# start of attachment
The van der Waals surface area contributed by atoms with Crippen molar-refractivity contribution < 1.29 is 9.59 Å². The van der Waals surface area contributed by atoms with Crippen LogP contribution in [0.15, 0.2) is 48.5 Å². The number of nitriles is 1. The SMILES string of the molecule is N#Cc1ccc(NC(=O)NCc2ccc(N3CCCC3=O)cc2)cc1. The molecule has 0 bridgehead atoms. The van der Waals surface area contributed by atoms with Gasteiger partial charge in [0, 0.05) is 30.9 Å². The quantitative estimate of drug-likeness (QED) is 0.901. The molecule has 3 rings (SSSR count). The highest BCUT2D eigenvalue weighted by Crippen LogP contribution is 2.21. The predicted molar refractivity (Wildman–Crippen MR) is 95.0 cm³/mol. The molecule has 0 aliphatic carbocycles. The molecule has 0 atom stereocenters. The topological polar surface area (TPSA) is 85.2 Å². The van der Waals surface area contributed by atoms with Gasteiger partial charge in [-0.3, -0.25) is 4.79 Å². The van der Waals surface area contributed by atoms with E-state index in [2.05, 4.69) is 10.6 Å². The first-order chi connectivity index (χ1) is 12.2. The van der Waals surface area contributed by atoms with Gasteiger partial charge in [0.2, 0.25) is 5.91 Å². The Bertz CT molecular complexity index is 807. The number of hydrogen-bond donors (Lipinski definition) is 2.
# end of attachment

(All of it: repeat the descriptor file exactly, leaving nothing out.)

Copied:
The van der Waals surface area contributed by atoms with Crippen molar-refractivity contribution < 1.29 is 9.59 Å². The van der Waals surface area contributed by atoms with Crippen LogP contribution in [0.15, 0.2) is 48.5 Å². The number of nitriles is 1. The SMILES string of the molecule is N#Cc1ccc(NC(=O)NCc2ccc(N3CCCC3=O)cc2)cc1. The molecule has 0 bridgehead atoms. The van der Waals surface area contributed by atoms with Gasteiger partial charge in [0, 0.05) is 30.9 Å². The quantitative estimate of drug-likeness (QED) is 0.901. The molecule has 3 rings (SSSR count). The highest BCUT2D eigenvalue weighted by Crippen LogP contribution is 2.21. The predicted molar refractivity (Wildman–Crippen MR) is 95.0 cm³/mol. The molecule has 0 aliphatic carbocycles. The molecule has 0 atom stereocenters. The topological polar surface area (TPSA) is 85.2 Å². The van der Waals surface area contributed by atoms with Gasteiger partial charge in [-0.3, -0.25) is 4.79 Å². The van der Waals surface area contributed by atoms with E-state index in [2.05, 4.69) is 10.6 Å². The first-order chi connectivity index (χ1) is 12.2. The van der Waals surface area contributed by atoms with Gasteiger partial charge in [0.2, 0.25) is 5.91 Å². The Bertz CT molecular complexity index is 807. The number of hydrogen-bond donors (Lipinski definition) is 2.